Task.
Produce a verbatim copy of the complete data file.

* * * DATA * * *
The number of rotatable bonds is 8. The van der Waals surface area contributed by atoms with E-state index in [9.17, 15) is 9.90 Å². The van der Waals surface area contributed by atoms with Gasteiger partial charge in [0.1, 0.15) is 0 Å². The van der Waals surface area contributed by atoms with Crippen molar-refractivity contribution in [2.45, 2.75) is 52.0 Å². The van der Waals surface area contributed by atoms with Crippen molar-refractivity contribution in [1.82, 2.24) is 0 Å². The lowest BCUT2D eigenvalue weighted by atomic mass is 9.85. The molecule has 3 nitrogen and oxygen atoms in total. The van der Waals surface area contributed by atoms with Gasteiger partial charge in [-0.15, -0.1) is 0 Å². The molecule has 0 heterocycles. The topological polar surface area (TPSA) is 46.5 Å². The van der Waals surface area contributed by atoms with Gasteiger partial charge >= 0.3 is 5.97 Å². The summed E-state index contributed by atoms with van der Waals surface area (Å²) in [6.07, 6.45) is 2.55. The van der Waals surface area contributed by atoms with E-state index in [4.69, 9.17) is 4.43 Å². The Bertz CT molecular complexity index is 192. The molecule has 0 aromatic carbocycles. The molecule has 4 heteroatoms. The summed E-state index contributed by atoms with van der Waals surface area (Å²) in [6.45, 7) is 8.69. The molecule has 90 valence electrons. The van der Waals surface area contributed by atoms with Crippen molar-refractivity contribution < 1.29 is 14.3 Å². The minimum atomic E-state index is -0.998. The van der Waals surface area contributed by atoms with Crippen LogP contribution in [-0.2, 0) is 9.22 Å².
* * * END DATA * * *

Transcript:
The number of rotatable bonds is 8. The van der Waals surface area contributed by atoms with E-state index in [9.17, 15) is 9.90 Å². The van der Waals surface area contributed by atoms with Gasteiger partial charge in [0.1, 0.15) is 0 Å². The van der Waals surface area contributed by atoms with Crippen molar-refractivity contribution in [2.45, 2.75) is 52.0 Å². The van der Waals surface area contributed by atoms with Crippen molar-refractivity contribution in [1.82, 2.24) is 0 Å². The lowest BCUT2D eigenvalue weighted by atomic mass is 9.85. The molecule has 3 nitrogen and oxygen atoms in total. The van der Waals surface area contributed by atoms with Gasteiger partial charge in [-0.15, -0.1) is 0 Å². The molecule has 0 heterocycles. The topological polar surface area (TPSA) is 46.5 Å². The van der Waals surface area contributed by atoms with Gasteiger partial charge >= 0.3 is 5.97 Å². The summed E-state index contributed by atoms with van der Waals surface area (Å²) in [6.07, 6.45) is 2.55. The van der Waals surface area contributed by atoms with E-state index in [4.69, 9.17) is 4.43 Å². The Bertz CT molecular complexity index is 192. The molecule has 0 aromatic carbocycles. The molecule has 4 heteroatoms. The summed E-state index contributed by atoms with van der Waals surface area (Å²) in [6.45, 7) is 8.69. The molecule has 90 valence electrons. The van der Waals surface area contributed by atoms with Crippen molar-refractivity contribution < 1.29 is 14.3 Å². The minimum atomic E-state index is -0.998. The van der Waals surface area contributed by atoms with Crippen LogP contribution in [-0.2, 0) is 9.22 Å².